A. GOPINATHAN (India) associated himself with the statement made by Jordan on behalf of the Non-Aligned Movement. As one of the largest troop contributors, India attached particular importance to the issue of strengthening cooperation with troop-contributing countries. That issue lay at the crux of the ongoing reform of United Nations peacekeeping. The triangular partnership between the Council, troop contributors and the Secretariat was critical to the success or failure of any peacekeeping operation.
Rapid deployment was another issue that deserved the Special Committee's careful consideration, he said. The response by Member States to the attempts of the Peacekeeping Department to revive the United Nations Standby Arrangements and set up an on-call list of military personnel had been rather poor. Innovative approaches enabling the United Nations to deploy effectively within the 30-to-90-day time-frame must be developed. Among the other issues that must be resolved was the absence of a strategic airlift capability within the United Nations.
A considerable amount of time had been devoted by the Council to discussing the situation in Africa, he said. Unfortunately, the noble sentiments expressed had yet to be translated into action on the ground. A classic example was the situation in the Democratic Republic of the Congo -- the United Nations had been extremely cautious in expanding the operations of the mission there. While a degree of caution was justified, it was imperative that the Organization dispel any misgivings regarding double standards in its approach to the Democratic Republic of the Congo, as compared to the alacrity with which it responded to crises in other parts of the world, notably Kosovo and East Timor. Noting that Kosovo had 40,000 peacekeepers and that the Democratic Republic, larger in area than Western Europe, had around 3,000, he said, "We should be chary of inviting the charge of humanitarian favouritism".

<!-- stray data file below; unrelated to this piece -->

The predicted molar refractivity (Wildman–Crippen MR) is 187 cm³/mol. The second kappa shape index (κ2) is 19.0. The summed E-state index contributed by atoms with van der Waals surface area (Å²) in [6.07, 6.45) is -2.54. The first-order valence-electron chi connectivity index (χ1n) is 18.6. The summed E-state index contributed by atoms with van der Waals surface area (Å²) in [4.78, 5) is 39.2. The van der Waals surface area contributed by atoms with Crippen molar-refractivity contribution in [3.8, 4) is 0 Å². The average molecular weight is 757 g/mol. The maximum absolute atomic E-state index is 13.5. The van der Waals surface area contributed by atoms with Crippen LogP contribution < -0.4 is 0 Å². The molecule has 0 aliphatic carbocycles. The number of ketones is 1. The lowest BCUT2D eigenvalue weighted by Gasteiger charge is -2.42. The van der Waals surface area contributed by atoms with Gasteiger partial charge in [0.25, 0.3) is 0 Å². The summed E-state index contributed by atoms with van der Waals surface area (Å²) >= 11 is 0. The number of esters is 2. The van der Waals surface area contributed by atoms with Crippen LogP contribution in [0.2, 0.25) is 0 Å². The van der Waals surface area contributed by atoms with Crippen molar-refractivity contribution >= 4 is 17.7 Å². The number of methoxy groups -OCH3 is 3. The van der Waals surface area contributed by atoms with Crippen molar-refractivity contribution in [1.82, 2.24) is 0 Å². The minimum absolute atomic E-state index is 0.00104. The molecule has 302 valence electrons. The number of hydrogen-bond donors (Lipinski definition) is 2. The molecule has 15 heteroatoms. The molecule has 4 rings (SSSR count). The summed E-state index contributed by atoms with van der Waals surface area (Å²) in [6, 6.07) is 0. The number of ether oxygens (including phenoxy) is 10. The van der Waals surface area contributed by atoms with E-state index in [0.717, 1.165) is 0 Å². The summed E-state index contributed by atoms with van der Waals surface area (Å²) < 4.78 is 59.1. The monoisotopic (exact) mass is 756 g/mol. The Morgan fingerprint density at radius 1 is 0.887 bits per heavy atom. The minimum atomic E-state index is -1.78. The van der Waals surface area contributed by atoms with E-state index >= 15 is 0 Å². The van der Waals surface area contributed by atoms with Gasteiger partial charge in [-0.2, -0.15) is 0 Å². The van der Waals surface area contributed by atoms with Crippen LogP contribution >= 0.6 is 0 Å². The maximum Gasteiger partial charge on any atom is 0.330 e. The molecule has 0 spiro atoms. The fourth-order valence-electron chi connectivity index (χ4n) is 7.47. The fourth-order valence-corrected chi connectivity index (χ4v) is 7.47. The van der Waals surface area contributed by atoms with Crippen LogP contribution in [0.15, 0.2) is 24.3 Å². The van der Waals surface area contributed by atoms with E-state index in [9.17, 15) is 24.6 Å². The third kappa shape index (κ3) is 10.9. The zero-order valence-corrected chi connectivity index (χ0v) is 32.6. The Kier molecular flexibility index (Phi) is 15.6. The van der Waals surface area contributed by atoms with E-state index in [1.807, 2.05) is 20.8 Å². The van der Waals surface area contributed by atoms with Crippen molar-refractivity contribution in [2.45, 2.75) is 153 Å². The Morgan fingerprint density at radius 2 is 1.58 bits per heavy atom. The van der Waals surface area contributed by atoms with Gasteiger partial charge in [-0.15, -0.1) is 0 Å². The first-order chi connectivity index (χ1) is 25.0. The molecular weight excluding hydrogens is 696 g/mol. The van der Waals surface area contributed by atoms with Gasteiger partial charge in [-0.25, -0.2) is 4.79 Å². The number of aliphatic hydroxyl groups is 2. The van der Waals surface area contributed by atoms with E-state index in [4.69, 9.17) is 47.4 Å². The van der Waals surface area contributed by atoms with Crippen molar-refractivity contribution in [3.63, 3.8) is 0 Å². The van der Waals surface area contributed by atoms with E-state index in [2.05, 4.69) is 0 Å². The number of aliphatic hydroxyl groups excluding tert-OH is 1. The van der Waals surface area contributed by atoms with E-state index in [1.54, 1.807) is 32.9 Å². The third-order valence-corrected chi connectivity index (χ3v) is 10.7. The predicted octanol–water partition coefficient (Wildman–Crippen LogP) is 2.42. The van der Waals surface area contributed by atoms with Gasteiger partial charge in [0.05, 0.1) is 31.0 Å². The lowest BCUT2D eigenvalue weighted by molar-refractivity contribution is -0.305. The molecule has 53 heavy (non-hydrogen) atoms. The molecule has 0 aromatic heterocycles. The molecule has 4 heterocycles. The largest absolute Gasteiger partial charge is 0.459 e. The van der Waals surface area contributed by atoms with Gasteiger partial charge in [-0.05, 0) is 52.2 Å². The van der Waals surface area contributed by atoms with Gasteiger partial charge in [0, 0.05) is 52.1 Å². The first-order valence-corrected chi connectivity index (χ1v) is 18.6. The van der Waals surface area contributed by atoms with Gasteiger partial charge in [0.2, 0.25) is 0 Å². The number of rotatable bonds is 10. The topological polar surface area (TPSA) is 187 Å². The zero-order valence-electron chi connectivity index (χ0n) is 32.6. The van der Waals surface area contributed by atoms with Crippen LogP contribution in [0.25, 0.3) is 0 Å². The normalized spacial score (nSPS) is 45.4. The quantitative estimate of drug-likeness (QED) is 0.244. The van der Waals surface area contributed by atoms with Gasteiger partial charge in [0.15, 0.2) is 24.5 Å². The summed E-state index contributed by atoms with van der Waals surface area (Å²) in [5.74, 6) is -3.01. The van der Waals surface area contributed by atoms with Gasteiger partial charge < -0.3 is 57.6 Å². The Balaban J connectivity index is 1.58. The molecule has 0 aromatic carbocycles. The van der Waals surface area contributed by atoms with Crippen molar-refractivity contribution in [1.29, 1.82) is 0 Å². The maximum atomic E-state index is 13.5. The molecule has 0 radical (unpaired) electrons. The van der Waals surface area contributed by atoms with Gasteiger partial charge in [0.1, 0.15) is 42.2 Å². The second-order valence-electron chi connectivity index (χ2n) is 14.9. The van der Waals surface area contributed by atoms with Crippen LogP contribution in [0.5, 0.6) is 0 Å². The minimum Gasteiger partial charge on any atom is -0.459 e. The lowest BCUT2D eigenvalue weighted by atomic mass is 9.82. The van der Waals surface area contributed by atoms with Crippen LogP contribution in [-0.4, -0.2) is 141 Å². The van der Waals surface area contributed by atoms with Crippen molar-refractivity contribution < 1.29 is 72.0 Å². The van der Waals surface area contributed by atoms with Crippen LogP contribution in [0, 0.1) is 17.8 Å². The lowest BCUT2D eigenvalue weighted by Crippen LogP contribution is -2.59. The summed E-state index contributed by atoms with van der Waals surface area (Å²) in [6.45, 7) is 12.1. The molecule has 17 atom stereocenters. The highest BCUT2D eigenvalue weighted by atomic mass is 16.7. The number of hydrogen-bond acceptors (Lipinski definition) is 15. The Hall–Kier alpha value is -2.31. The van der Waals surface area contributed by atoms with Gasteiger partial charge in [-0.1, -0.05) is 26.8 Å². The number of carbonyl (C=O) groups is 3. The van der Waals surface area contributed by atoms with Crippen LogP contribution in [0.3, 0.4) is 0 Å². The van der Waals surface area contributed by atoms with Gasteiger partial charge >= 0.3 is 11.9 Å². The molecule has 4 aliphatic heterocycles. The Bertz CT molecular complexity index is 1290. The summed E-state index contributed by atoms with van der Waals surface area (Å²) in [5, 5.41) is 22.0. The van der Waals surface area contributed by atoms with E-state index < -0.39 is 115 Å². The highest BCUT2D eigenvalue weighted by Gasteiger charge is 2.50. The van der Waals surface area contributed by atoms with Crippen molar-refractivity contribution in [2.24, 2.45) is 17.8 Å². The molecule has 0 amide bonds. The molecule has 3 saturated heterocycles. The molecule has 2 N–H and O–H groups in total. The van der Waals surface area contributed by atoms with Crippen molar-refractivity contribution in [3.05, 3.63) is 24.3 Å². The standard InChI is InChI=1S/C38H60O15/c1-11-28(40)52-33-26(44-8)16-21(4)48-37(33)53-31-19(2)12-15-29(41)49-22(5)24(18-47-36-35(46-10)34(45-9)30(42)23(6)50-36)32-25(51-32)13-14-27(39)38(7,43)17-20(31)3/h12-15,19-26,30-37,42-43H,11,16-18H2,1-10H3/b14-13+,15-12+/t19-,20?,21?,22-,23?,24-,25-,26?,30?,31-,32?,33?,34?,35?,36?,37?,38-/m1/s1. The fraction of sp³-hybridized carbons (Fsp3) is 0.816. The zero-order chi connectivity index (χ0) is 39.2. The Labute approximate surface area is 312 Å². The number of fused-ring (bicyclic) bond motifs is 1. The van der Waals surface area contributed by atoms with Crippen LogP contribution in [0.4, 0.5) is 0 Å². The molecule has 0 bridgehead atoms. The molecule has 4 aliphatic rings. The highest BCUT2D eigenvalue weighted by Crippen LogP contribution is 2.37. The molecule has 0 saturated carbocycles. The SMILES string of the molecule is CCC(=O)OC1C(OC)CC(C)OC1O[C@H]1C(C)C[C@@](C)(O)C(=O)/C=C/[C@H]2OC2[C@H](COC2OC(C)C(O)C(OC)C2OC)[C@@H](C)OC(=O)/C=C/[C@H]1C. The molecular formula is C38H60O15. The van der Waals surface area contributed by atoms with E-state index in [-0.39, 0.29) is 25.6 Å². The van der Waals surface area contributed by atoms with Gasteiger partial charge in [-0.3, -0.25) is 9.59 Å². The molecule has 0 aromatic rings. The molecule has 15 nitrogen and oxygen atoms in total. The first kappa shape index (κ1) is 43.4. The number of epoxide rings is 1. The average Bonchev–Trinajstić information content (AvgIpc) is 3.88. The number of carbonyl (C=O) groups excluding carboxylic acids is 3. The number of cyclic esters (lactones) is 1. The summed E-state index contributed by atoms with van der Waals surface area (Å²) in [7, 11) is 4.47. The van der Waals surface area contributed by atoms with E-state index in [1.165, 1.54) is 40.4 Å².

HADI NEJAD HOSSEINIAN (Iran), associating himself with the Non-Aligned Movement, said peacekeeping operations should not be used as a substitute for addressing the root causes of conflicts. Those causes should be addressed in a coherent, well-planned, coordinated and comprehensive manner, using appropriate political, social and developmental instruments.
He underscored the importance of the favourable ground that peacekeeping operations helped to create for post-conflict peace-building activities. Such activities should be encouraged, with a view to assisting communities and nations in making a more rapid and irreversible transition from war to peace.
Saying Iran considered itself a potential troop-contributing country, he called for the adoption of measures beyond those provided for in resolution 1353 (2001). During the last year, Iran had cooperated very closely with the Department of Peacekeeping Operations, and a team from the Military and Civilian Police Divisions had visited the country in July 2001. A project proposal for the re-induction of Iran as a troop-contributing country had been initiated by the Department in November, and the signing of an agreement was expected in the coming few days.
FADL NACERODIEN (South Africa) endorsed the statement made earlier on behalf of the Non-Aligned Movement. The success of peacekeeping depended not only on strengthening the planning and management capacities of the Secretariat but also on the political will of Member States to provide the necessary human, financial and logistical resources for peacekeeping operations. That was particularly valid for peacekeeping operations on the African continent.
The Non-Aligned Movement, he said, had always empahsized the importance of an effective partnership among troop contributors, the Security Council and the Secretariat -- the so-called tripartite relationship -- as indispensable for the successful conduct of United Nations peacekeeping operations. After many years of debate, it was encouraging to note that the Council had finally come around to accepting the need to establish a mechanism for cooperation with troop contributors. As an emerging major troop contributor, South Africa looked forward to the effective implementation of the new mechanism.
He said effective cooperation between the United Nations and regional organizations could and should contribute to successful efforts to maintain international peace and security. In that regard, he appreciated the tireless efforts of the Secretary-General, in collaboration with the African Union, to resolve the many conflicts afflicting the African continent. Through the New Partnership for Africa's Development, African countries had now committed themselves to take greater responsibility for the prevention, management and resolution of conflicts on the continent, he noted.